No need to play the 2014-15 season, National Hockey League. Yes, that may cut into the $4 billion in revenues you’re expected to generate, but think of the cost savings for teams that lose money.
Really, why actually play a season when a simulated NHL season has already been played, the Stanley Cup has been awarded and all the awards winners have already been determined? That’s what EA Sports, creators of the NHL 15 video game, have done. And they’ve determined that the Los Angeles Kings will become the first back-to-back Stanley Cup champions since the Detroit Red Wings in 1997 and ’98. Read more
We’ve known for some time the NHL is at a crossroads when it comes to concussions and protecting the heads of players. In the past – and in putting the sport ahead of those who participate in it – the league has had a default position of giving aggressive players the benefit of the doubt on borderline actions. But maybe things are starting to change for the better. And that’s because we’re starting to see the other side of that spectrum: referees making headshot-related calls that err on the side of caution.
Such was the case Sunday night, when Canadiens defenseman Jarred Tinordi was ejected in the third period of Montreal’s game against Washington after he hit Capitals forward Nate Schmidt at the Habs blueline:
Although some argued Tinordi’s hit was dirty, closer examination – at least, by this viewer – shows Tinordi hit Schmidt cleanly. Read more
NBA superstar LeBron James returning home to Cleveland sparked speculation this summer in the Toronto media suggesting Tampa Bay Lightning center Steven Stamkos could do the same and sign with the Maple Leafs as a free agent in 2016.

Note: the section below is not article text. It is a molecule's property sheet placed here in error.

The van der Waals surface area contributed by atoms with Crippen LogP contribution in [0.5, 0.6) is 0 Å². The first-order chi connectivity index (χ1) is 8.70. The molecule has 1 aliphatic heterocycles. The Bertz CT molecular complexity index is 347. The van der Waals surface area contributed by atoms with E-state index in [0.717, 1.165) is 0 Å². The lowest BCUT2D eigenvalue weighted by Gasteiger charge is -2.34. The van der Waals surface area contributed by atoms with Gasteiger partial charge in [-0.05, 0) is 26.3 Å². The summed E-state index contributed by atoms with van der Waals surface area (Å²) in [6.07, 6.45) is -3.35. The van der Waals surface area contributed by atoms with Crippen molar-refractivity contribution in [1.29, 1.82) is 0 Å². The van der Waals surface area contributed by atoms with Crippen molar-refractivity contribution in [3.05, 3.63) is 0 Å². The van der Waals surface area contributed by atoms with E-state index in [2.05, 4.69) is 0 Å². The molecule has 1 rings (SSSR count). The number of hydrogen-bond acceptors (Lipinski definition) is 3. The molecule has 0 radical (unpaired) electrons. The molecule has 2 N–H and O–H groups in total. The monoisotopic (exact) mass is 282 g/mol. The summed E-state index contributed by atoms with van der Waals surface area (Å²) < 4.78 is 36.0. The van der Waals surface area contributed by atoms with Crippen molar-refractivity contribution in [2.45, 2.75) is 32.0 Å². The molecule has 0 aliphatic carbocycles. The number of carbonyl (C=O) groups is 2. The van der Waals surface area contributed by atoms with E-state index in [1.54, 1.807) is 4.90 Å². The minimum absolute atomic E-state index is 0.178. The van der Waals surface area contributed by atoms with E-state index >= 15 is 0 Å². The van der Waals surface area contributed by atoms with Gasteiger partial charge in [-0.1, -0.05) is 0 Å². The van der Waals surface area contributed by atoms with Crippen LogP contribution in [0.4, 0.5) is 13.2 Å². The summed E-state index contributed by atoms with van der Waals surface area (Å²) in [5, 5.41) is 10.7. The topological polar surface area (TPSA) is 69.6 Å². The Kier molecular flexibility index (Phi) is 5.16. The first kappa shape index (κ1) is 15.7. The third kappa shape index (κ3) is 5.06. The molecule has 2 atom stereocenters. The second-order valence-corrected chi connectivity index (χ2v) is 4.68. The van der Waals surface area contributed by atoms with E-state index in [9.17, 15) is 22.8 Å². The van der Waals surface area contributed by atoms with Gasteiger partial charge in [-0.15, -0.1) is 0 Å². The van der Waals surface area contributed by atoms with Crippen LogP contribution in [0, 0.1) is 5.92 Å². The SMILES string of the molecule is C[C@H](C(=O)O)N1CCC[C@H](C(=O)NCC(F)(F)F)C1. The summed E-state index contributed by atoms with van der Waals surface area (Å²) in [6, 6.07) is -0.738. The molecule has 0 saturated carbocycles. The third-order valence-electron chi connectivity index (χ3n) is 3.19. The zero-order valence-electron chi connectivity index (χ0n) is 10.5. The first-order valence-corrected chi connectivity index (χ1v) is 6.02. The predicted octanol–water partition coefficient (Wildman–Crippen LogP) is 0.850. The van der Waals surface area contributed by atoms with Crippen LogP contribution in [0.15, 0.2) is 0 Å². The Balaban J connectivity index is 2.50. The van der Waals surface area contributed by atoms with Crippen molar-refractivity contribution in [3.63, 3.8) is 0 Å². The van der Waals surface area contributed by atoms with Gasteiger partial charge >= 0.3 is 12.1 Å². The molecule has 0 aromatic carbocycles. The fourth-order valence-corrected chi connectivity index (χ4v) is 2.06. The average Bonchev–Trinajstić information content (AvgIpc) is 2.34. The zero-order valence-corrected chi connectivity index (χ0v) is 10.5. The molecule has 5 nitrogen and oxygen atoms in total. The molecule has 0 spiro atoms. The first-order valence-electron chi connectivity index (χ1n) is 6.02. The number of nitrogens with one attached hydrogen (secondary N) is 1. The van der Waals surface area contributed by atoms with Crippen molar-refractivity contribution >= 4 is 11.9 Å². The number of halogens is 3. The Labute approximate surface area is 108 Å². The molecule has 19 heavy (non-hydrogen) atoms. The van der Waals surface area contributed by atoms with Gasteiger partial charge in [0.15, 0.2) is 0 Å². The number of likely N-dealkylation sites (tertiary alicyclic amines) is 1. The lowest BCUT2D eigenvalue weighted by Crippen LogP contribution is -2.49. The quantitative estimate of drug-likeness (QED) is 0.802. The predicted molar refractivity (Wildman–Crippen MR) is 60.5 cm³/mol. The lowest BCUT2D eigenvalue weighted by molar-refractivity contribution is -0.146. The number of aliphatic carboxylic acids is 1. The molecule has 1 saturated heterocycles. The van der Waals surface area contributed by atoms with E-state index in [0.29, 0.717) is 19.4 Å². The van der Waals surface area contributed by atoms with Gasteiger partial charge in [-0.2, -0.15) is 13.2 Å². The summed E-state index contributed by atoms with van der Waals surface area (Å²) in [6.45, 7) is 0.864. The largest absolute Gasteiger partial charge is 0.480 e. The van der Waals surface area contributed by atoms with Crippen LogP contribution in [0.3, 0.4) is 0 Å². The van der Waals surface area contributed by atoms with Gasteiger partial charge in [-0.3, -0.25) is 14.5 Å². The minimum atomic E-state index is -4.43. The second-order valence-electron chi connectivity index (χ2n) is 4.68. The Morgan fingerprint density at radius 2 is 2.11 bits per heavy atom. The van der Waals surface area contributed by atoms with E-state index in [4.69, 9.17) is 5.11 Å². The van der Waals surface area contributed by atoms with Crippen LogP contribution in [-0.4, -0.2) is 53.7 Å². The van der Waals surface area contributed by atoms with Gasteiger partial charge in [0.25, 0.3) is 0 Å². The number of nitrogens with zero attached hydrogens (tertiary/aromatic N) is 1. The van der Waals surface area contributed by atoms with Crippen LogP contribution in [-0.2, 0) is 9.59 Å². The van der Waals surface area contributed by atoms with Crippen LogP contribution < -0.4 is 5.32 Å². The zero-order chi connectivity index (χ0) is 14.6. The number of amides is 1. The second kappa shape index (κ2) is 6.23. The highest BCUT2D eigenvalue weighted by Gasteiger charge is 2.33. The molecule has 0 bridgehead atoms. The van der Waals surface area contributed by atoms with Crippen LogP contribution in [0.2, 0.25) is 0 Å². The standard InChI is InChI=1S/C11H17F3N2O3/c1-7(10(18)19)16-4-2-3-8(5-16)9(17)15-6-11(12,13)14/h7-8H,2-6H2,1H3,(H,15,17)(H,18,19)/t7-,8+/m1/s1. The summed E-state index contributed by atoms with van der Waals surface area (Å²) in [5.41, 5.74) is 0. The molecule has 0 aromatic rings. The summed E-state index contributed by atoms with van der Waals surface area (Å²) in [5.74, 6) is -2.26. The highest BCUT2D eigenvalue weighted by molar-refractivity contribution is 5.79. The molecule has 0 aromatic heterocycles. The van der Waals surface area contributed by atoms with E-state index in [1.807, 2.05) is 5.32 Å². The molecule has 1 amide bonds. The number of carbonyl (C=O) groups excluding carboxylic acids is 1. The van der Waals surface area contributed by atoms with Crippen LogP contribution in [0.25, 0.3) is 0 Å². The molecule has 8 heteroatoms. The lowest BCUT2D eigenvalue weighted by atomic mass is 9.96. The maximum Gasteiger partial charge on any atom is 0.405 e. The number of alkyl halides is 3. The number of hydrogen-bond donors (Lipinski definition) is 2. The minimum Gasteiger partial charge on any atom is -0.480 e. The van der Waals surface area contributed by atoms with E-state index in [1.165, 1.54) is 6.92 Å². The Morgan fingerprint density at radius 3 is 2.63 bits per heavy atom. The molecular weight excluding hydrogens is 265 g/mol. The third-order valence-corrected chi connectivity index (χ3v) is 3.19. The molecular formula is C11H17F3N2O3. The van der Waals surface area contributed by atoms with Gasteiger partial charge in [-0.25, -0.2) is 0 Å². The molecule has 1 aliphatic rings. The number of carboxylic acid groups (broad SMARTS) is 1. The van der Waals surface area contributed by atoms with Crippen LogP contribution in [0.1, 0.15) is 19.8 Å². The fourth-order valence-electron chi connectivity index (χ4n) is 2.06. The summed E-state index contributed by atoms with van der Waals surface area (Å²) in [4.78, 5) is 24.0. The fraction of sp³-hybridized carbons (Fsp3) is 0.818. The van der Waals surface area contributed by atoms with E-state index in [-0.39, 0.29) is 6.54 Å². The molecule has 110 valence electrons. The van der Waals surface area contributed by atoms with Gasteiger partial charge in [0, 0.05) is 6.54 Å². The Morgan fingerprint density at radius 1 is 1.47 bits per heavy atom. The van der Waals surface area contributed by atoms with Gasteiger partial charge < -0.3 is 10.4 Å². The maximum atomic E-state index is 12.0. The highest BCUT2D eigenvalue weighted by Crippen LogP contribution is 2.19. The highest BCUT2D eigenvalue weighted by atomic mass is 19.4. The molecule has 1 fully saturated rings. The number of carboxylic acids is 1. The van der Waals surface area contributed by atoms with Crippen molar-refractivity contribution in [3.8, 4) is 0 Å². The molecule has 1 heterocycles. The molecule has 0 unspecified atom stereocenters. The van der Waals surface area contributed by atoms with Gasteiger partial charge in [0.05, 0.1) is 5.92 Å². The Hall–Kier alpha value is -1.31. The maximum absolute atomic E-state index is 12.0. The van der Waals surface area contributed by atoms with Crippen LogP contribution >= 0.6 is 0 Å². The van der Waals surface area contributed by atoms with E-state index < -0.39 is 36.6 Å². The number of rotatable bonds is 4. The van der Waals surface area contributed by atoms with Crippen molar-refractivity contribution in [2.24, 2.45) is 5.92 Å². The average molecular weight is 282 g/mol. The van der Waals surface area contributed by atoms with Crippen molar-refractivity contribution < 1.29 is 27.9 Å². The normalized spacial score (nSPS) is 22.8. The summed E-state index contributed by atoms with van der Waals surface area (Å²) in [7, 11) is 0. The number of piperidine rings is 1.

The Leafs lack a homegrown star, and Stamkos would be a natural fit. Responding to questions about the possibility, the 24-year-old sniper inadvertently added fuel to the fire by replying, “We’ll see what happens.” However, Stamkos recently clarified his comments, saying he definitely wants to win with the Lightning. Read more
2013-14 record: 46-28-8
Acquisitions: Joey MacDonald, To Gilbert, Jiri Sekac, Manny Malhotra, P-A Parenteau
Departures: Ryan White, Devan Dubnyk, Brian Gionta, Thomas Vanek, Josh Gorges, Daniel Briere, Louis Leblanc
Top five fantasy players: Max Pacioretty, P.K. Subban, Tomas Plekanec, David Desharnais, Alex Galchenyuk
Boom, Bust and Bottom Line: The best, worst and most likely scenario
Boom: Last season, an inspired playoff run was derailed in the Eastern Conference final by an injury to superstar goalie Carey Price. In 2014-15, the Habs are hungry to go further, and they’ve got the talent to do it. Price is their most crucial player, but just behind him in the importance department is P.K. Subban, fresh off signing an eight-year, $72-million contract extension. Read more
Ryan Johansen’s contract negotiations with the Columbus Blue Jackets are…contentious. Yesterday started with Blue Jackets GM Jarmo Kekalainen drawing a line in the sand by insinuating the start of training camp as a cut off point. Later on, team president John Davidson took aim at Johansen’s agent Kurt Overhardt by saying the numbers he was throwing out made no sense and were embarrassing.
This sounds like it could be one of the bigger RFA battles the NHL has had in recent years, but there’s still a little time before training camps open. And it’s not like it would be the first time a player has missed the start of training camp with a contract dispute.
It actually used to happen a lot more in the NHL. In the 1990s, it was a regular, yearly thing most teams would have to deal with at one point or another. The only great leverage an RFA without arbitration rights has is to stay home and make the team sweat. It maybe doesn’t happen as often as it used to, but the Johansen situation is hardly unique to the NHL today. Heck, Torey Krug, Jaden Schwartz, Reilly Smith, Darcy Kuemper and Cody Eakin are going through their own, less-publicized negotiations right now too.